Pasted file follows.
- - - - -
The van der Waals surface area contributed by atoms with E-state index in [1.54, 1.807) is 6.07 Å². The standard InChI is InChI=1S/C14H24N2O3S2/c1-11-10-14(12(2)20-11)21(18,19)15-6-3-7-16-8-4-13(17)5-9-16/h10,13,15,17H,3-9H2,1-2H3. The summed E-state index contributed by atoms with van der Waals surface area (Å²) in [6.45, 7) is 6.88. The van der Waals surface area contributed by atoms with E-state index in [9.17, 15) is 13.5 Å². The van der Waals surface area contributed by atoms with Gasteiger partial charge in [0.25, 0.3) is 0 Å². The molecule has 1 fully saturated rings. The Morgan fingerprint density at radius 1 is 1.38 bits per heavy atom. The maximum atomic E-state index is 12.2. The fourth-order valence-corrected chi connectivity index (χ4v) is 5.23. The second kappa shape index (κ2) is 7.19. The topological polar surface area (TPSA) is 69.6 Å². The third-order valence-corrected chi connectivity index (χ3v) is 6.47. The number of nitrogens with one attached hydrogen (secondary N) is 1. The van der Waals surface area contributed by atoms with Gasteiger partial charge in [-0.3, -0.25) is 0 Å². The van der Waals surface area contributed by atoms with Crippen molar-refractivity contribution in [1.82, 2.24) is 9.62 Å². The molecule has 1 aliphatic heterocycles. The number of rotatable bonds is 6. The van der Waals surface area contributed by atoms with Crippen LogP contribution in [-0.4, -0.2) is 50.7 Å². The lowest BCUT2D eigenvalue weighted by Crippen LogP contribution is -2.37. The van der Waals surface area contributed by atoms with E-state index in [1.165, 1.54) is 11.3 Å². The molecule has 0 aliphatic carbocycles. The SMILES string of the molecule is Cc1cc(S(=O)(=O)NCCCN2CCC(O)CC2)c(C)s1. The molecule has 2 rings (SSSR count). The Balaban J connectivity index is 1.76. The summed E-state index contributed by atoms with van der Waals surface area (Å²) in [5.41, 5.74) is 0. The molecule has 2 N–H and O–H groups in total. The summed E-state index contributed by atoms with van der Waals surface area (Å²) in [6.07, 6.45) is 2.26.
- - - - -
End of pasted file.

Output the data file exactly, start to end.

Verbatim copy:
The van der Waals surface area contributed by atoms with E-state index in [1.54, 1.807) is 6.07 Å². The standard InChI is InChI=1S/C14H24N2O3S2/c1-11-10-14(12(2)20-11)21(18,19)15-6-3-7-16-8-4-13(17)5-9-16/h10,13,15,17H,3-9H2,1-2H3. The summed E-state index contributed by atoms with van der Waals surface area (Å²) in [6.45, 7) is 6.88. The van der Waals surface area contributed by atoms with E-state index in [9.17, 15) is 13.5 Å². The van der Waals surface area contributed by atoms with Gasteiger partial charge in [0.25, 0.3) is 0 Å². The molecule has 1 fully saturated rings. The Morgan fingerprint density at radius 1 is 1.38 bits per heavy atom. The maximum atomic E-state index is 12.2. The fourth-order valence-corrected chi connectivity index (χ4v) is 5.23. The second kappa shape index (κ2) is 7.19. The topological polar surface area (TPSA) is 69.6 Å². The third-order valence-corrected chi connectivity index (χ3v) is 6.47. The number of nitrogens with one attached hydrogen (secondary N) is 1. The van der Waals surface area contributed by atoms with Gasteiger partial charge in [-0.3, -0.25) is 0 Å². The van der Waals surface area contributed by atoms with Crippen molar-refractivity contribution in [1.82, 2.24) is 9.62 Å². The molecule has 1 aliphatic heterocycles. The number of rotatable bonds is 6. The van der Waals surface area contributed by atoms with Crippen LogP contribution in [-0.4, -0.2) is 50.7 Å². The lowest BCUT2D eigenvalue weighted by Crippen LogP contribution is -2.37. The van der Waals surface area contributed by atoms with E-state index in [1.165, 1.54) is 11.3 Å². The molecule has 0 aliphatic carbocycles. The SMILES string of the molecule is Cc1cc(S(=O)(=O)NCCCN2CCC(O)CC2)c(C)s1. The molecule has 2 rings (SSSR count). The Balaban J connectivity index is 1.76. The summed E-state index contributed by atoms with van der Waals surface area (Å²) in [5.41, 5.74) is 0. The molecule has 2 N–H and O–H groups in total. The summed E-state index contributed by atoms with van der Waals surface area (Å²) in [6.07, 6.45) is 2.26.